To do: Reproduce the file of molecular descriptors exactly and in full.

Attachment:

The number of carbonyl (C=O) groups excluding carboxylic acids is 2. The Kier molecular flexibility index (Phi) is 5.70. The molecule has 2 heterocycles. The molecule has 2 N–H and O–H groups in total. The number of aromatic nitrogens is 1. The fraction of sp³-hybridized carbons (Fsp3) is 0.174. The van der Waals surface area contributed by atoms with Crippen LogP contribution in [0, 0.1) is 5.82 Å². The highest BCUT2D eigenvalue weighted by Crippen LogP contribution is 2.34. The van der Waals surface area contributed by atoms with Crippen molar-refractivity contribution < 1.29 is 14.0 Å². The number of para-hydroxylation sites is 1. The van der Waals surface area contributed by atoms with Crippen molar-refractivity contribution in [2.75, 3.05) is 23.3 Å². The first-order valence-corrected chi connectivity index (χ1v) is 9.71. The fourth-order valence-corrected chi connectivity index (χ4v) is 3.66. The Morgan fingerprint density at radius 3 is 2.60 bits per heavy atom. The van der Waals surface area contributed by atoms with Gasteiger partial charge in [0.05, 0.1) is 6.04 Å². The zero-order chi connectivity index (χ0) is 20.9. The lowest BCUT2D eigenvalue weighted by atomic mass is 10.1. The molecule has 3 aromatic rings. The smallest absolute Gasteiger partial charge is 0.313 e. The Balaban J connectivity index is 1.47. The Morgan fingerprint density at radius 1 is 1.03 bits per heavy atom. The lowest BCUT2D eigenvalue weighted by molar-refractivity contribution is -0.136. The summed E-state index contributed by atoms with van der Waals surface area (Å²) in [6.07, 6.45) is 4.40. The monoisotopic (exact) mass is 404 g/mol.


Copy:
The number of carbonyl (C=O) groups excluding carboxylic acids is 2. The Kier molecular flexibility index (Phi) is 5.70. The molecule has 2 heterocycles. The molecule has 2 N–H and O–H groups in total. The number of aromatic nitrogens is 1. The fraction of sp³-hybridized carbons (Fsp3) is 0.174. The van der Waals surface area contributed by atoms with Crippen LogP contribution in [0, 0.1) is 5.82 Å². The highest BCUT2D eigenvalue weighted by Crippen LogP contribution is 2.34. The van der Waals surface area contributed by atoms with Crippen molar-refractivity contribution < 1.29 is 14.0 Å². The number of para-hydroxylation sites is 1. The van der Waals surface area contributed by atoms with Crippen molar-refractivity contribution in [2.75, 3.05) is 23.3 Å². The first-order valence-corrected chi connectivity index (χ1v) is 9.71. The fourth-order valence-corrected chi connectivity index (χ4v) is 3.66. The Morgan fingerprint density at radius 3 is 2.60 bits per heavy atom. The van der Waals surface area contributed by atoms with Gasteiger partial charge in [0.05, 0.1) is 6.04 Å². The zero-order chi connectivity index (χ0) is 20.9. The lowest BCUT2D eigenvalue weighted by atomic mass is 10.1. The molecule has 3 aromatic rings. The smallest absolute Gasteiger partial charge is 0.313 e. The Balaban J connectivity index is 1.47. The Morgan fingerprint density at radius 1 is 1.03 bits per heavy atom. The lowest BCUT2D eigenvalue weighted by molar-refractivity contribution is -0.136. The summed E-state index contributed by atoms with van der Waals surface area (Å²) in [6.07, 6.45) is 4.40. The monoisotopic (exact) mass is 404 g/mol.